Pennsylvania has been an orchard state from its earliest beginning. In fact, William Penn can be quoted saying, “First plant an orchard, then proceed with building your house.” (Dave and Ben Wenk) Our plentiful and varied orchards have been a matter of state pride for centuries, especially in Adams County. Family owned orchards have been passed down for generations, and many of the ones which were open hundreds of years ago are still running today.
While orchards and farms have been operating throughout the history of the state, one of the oldest orchards in Adams County belonged to the man Jacob K Oyler and Noah Sheeley on land purchased in 1832. This 78-acre farm was located north of Fox Hill in Franklin Township and was named Fairview Fruit Farm. It was 1878 when Noah Sheeley established a 23-acre apple orchard on the farm, located about one mile north of Cashtown. By 1893, there was a pressing need for market outlets leading Sheeley to make a deal with Samuel Bream, a grower near Biglerville. They attended the Chicago Exposition where they contracted to sell 1500 barrels of apples at $1.50 per barrel. While Oyler and Sheeley owned one of the first farms in the area, they were not the first commercial farm in Adams County. That honor belonged to one Cyrus Griest in Quaker Valley, 1858.
Being a fruit grower in Adams County was a quickly growing industry. By the 1870s, more and more farms were becoming commercial, and there was a real surge when the Gettysburg-Harrisburg railroad was constructed in 1885. This made it easier for farms to transport to eastern seaports where barrels of fruit would be loaded onto ships and sent to Europe.
This new commercial boom led many farmers to go into the nursery business. (Fruit nurseries are where seeds are spliced and bred to make better seedlings.) Despite the rising interest in the nursery business, in the early 1900s disease and pests became uncontrollable and forced many growers to abandon the nursery business entirely. The result was that the fruit nurseries still in business in Adams County became specialists in growing fruit tree nursery stock for the commercial industry. Many of these nurseries are still open today.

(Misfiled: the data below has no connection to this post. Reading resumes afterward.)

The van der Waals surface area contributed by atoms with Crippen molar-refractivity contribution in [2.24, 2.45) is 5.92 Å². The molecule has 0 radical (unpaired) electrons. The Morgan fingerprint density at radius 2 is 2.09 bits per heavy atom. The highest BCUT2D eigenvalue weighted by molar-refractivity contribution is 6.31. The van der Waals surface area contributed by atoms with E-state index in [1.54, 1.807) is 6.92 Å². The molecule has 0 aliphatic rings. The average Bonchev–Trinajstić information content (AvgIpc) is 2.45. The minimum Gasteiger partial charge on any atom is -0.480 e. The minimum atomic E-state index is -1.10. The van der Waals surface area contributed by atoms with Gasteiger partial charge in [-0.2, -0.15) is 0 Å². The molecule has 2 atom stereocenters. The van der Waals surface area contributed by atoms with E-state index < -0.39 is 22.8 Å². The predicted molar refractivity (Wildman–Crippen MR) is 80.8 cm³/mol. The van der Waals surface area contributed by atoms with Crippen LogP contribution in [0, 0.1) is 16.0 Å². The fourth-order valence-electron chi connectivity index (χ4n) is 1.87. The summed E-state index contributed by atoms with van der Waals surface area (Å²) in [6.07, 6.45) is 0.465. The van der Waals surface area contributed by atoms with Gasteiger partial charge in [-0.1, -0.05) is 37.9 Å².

In the last few decades a number of significant changes happened that molded where we are today. In the 1990s Adams County went through a push to switch from processed apples to fresh apples. This led to many growers adding Fresh pack varieties such as Gala, Honeycrisp, and Fuji in their plantings. The nursery business was also pushed to diversify their product lines.
Apple orchards and fruit growing in general is an integral piece of the identity of Pennsylvania. Adams County is one of the largest fruit regions in the state as well as the country as a whole. Many innovations in growing have led to the booming industry we have today. Many of the farms open over a hundred years ago are still growing fruit today.
Names of growers such as Benner, Brent, Donaldson, Kump, McCleaf, Roth, and Woerner carry on the fruit growing tradition in the Fairfield area.
America’s Orchard: Heritage, Innovation and Cooperation. Anderson, A., Baugher, T., Piper, T., & Wilson, M. (n.d.). (C. Hemler, Ed.). 3-7 .
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History - Adams county fruit growers
The Fairfield Area Historical Society would like to thank Matthew Jenkins for his contribution of much of the content for this site, Rhonda Myers for the design of our logo and site, and Liberty Mountain Resort for sponsoring our historical society.
The mission of the Fairfield Area Historical Society is to help preserve and protect our historical heritage. The Society will identify and acquire artifacts and information of historical significance to our area.
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Site designed by Rhonda Myers.
Site designed by Rhonda Myers.